By John Bosco Nizeimana
John Bosco Nizeimana is currently a visiting researcher at Georgetown University-School of Foreign Services in the Department of African Studies (Washington DC, US). Bosco holds a Master of Science degree in International Relations from the University of Zimbabwe. He previously worked as full-time Associate Lecturer at the University of Zimbabwe, in the Deptartment of Political and Administrative Studies. He is a PhD student in South Africa, at Rhodes University, researching the implementation of the Responsibility to Protect norm in Sudan and Libya.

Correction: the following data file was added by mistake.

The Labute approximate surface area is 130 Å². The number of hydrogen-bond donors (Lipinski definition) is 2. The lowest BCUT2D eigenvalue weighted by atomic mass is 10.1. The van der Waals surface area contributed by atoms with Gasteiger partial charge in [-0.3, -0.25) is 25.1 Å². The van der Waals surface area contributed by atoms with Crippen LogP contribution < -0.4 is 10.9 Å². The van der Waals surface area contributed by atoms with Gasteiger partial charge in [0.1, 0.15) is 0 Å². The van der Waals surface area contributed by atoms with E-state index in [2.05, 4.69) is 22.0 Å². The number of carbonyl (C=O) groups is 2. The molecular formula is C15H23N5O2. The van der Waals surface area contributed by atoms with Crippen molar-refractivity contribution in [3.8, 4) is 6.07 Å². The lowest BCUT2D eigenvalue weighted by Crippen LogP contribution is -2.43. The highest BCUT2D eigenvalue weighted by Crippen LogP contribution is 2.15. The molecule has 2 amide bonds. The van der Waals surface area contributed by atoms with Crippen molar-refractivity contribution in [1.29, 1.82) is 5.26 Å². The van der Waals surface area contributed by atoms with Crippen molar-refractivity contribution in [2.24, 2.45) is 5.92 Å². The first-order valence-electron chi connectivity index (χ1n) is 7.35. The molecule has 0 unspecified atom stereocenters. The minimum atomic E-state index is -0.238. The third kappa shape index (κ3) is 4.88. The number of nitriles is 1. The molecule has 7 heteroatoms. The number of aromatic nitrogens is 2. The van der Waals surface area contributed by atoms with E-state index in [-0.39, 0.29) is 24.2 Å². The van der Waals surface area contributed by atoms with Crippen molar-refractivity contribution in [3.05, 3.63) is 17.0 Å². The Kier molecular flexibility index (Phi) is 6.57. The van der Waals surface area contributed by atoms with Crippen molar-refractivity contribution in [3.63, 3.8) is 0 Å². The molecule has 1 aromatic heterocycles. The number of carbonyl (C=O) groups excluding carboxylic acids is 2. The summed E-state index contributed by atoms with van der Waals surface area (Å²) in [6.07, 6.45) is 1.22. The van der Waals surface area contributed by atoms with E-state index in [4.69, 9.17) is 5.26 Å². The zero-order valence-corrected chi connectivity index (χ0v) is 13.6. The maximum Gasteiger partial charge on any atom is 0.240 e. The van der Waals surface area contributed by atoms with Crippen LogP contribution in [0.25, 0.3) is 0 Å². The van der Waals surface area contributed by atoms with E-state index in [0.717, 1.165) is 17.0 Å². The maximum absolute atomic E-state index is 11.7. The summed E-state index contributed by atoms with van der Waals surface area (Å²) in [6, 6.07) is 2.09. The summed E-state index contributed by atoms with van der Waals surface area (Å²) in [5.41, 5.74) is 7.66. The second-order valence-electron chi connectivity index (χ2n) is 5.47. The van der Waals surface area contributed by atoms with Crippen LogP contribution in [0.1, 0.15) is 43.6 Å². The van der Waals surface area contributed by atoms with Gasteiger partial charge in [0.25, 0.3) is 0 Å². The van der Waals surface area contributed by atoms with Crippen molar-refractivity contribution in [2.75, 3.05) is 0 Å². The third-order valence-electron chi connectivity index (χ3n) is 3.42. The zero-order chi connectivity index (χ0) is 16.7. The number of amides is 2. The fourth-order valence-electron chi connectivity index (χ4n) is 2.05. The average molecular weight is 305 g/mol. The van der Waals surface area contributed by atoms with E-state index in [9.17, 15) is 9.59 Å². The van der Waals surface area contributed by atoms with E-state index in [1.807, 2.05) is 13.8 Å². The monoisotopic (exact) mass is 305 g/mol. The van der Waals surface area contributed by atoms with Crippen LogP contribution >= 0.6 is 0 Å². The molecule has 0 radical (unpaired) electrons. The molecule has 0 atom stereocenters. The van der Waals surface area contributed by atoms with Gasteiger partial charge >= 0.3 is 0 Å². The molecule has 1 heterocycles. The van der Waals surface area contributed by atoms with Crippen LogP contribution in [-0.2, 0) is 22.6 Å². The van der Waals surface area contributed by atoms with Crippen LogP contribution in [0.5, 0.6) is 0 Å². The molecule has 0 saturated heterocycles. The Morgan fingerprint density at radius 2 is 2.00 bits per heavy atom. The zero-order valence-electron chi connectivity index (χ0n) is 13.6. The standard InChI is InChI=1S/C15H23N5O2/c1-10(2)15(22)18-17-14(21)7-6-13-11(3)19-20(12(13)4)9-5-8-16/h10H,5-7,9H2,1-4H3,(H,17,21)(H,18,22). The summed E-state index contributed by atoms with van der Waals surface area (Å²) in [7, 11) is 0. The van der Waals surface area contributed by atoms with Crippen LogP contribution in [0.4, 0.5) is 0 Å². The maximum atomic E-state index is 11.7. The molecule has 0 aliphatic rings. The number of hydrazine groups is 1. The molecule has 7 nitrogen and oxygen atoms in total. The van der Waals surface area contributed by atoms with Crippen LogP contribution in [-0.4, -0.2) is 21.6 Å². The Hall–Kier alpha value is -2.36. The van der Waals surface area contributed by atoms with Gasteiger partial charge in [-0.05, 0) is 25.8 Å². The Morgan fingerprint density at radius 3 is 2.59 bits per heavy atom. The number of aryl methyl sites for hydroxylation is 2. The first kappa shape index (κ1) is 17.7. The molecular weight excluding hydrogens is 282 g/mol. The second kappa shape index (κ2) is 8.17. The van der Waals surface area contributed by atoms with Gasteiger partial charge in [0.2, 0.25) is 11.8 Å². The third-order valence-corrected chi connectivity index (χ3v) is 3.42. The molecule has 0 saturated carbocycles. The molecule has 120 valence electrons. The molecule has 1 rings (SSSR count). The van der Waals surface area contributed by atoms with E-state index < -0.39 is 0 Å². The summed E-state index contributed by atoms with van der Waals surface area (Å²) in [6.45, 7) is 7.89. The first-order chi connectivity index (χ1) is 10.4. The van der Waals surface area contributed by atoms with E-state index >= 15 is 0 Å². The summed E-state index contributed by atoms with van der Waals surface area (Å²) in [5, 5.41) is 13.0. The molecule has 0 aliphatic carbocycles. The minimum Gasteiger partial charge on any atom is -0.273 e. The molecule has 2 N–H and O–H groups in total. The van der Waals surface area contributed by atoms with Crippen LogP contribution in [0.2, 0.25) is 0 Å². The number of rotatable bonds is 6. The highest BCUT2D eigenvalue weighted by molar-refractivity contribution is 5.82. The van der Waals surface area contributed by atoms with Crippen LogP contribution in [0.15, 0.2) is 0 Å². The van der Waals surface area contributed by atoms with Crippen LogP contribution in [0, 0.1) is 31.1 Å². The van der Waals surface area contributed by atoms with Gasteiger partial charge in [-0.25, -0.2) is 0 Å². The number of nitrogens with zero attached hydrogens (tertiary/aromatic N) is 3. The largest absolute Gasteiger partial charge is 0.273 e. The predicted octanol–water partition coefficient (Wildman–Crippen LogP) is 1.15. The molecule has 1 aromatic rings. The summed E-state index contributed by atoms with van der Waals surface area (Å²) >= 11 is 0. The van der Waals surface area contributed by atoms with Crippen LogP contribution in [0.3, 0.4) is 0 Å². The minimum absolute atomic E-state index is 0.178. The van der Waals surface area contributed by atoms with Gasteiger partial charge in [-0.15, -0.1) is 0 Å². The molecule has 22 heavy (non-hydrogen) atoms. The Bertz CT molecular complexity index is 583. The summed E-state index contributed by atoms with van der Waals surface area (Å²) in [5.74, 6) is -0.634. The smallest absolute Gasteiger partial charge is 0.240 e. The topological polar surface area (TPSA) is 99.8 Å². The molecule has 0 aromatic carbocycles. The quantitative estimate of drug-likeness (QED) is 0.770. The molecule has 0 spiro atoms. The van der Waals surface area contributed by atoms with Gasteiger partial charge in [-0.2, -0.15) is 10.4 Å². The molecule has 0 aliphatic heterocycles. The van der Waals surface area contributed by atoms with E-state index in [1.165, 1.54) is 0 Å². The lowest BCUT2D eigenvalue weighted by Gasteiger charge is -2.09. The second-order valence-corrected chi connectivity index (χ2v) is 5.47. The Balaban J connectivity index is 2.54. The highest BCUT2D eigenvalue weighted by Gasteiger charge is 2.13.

The outcome of the December 2016 Gambian presidential elections took the world by surprise. After 22 years in power, Yahya Jammeh was voted out of office. In July 2017, Gambians celebrated Jammeh’s political announcement in which he accepted the election results, conceded defeat, and congratulated the new President, Adam Barrow, promising a smooth transition of power. Jammeh’s decision was applauded worldwide and was seen as the most important step towards democracy in Africa, and in The Gambia in particular, since the country has achieved no peaceful transition of power through national elections since its independence.